Capra, Fritjof. (1996). The Web of Life: A new Scientific Understanding of Living Systems. Anchor Books: New York.

Kauffman, Draper L. Jr. (1980). Systems One: An Introduction to Systems Thinking. Future Systems, Inc.

Sahtouris, Elisabet. (2000). Earth Dance: Living Systems in Evolution. iUniversity Press: San Jose

Senge, Peter et. al. (2010). The Necessary Revolution: Working Together to Create a Sustainable World. New York: Broadway Books.

Senge, Peter et. al. (2004). Presence: Human Purpose and the Field of the Future. Society for Organizational Learning/Currency Doubleday: New York.

Swimme, Brian and Thomas Berry. (1992). The Universe Story: From the Primordial Flaring Forth to the Ecozoic Era, A Celebration of the Unfolding of the Cosmos. Harper San Francisco.

Tuesday, November 15, 2016

Who We Need to Be

Now I know there isn’t any more time to mess around. Now, more than ever, I will have to walk my talk.

Poster from WWII

How do we create change?

I think it is evident, given our 2016 presidential election; people are hungry for change and are willing to pursue any means possible to shake our current power systems to the very core. Yes we need change; but, I am concerned because if the changes are too drastic and create too much instability and chaos within the system, the result could be catastrophic collapse—and that isn’t good for anyone, people or planet. I would rather not see the world burn. I don’t want to see more water polluted, more people harmed, more forests clear-cut, and more oil spilled. Yes, I am angry and, yes, I am ready to fight; but, not in the way you may think. I will not scream violent rhetoric or even act aggressively against the powers that be. Our actions need to be surgical and precise; finding points of leverage which will facilitate change throughout the system. In this way we can resist and we will quietly gain ground and then we will thrive.

We have made some progress and gained new rights, but the grasp on this progress and on these rights is tenuous at best. It should be clear just how easily we could lose all of this hard-won ground. 

For all of our efforts, the forests are still being clear-cut, greenhouse gasses are still accumulating at an alarming rate, and so many species are going extinct. The wealth gap is ever increasing and people are still going hungry and droughts are a wreaking havoc. People are in danger because of their race, religion, and/or sexual orientation. All of our efforts just haven’t been enough and rather than create change, we are instead banging up against profound apathy; burning out in the process. Our protests, actions, and alarm calls have gotten the ball rolling, but they have only worked on the surface. We have not created true, systemic change. Too many people still believe we don’t have to fundamentally change the way we live and relate to the world, that we can still have our proverbial cake and eat it too… It’s time for us to go deeper with our actions if we want to create real and lasting change.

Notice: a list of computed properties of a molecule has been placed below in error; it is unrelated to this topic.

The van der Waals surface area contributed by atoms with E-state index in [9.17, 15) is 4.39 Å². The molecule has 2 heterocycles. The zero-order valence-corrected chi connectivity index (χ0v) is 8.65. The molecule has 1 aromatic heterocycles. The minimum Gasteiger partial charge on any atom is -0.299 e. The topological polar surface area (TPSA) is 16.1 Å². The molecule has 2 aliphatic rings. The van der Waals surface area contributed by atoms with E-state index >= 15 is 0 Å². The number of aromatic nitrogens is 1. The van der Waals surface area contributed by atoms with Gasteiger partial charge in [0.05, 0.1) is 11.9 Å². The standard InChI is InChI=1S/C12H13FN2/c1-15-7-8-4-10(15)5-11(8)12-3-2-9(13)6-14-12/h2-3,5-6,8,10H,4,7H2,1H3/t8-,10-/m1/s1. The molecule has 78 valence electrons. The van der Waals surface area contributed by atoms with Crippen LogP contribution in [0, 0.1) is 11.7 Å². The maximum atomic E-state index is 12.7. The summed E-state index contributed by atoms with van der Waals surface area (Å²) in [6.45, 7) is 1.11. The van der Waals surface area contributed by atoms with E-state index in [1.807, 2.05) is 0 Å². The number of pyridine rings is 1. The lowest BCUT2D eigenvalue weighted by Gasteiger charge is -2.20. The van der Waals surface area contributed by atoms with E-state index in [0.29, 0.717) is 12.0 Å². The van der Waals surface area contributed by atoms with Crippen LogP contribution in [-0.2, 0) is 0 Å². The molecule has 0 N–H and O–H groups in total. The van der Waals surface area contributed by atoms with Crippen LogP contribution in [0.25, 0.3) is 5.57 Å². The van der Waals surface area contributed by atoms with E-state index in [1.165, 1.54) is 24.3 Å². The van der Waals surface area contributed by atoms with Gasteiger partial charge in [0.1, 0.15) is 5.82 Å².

The change we need must begin beneath the surface and out of reach of the dominant system in ways it won’t recognize as a threat. On the surface it can look like nothing is happening. People will conclude that our prayers and meditations ‘do nothing’ and they won’t stop us. Look at those silly people doing those silly things! Meanwhile, under their noses, the most profound work is happening. This is what is meant by the crazy wisdom of Chogyam Trungpa Rinpoche. On the surface our actions seem crazy, but below the surface there is deep wisdom, an alchemy transforming one system into another and changing one world into something completely new.

Now I know there isn’t any more time to mess around. Now, more than ever, I will have to walk my talk. Against racism? Then I’d better be and act against racism. Want to protect mother earth? Then I had better be for the earth and act to protect mother earth. For every person and cause we must fight to protect, I must back it up with my action. No more just thinking positive thoughts; but also saying positive words and doing positive actions. I think more than ever we need to find new ways to be the change we want to see in the world. If I transform myself (if you transform yourself), then I transform the world (you transform the world). Where does the courage to resist come from? All change begins inside of us. We can slam our heads against the wall trying to force outer change or we can transform ourselves. We are part of this system—if we change, so does the entire system, deeply.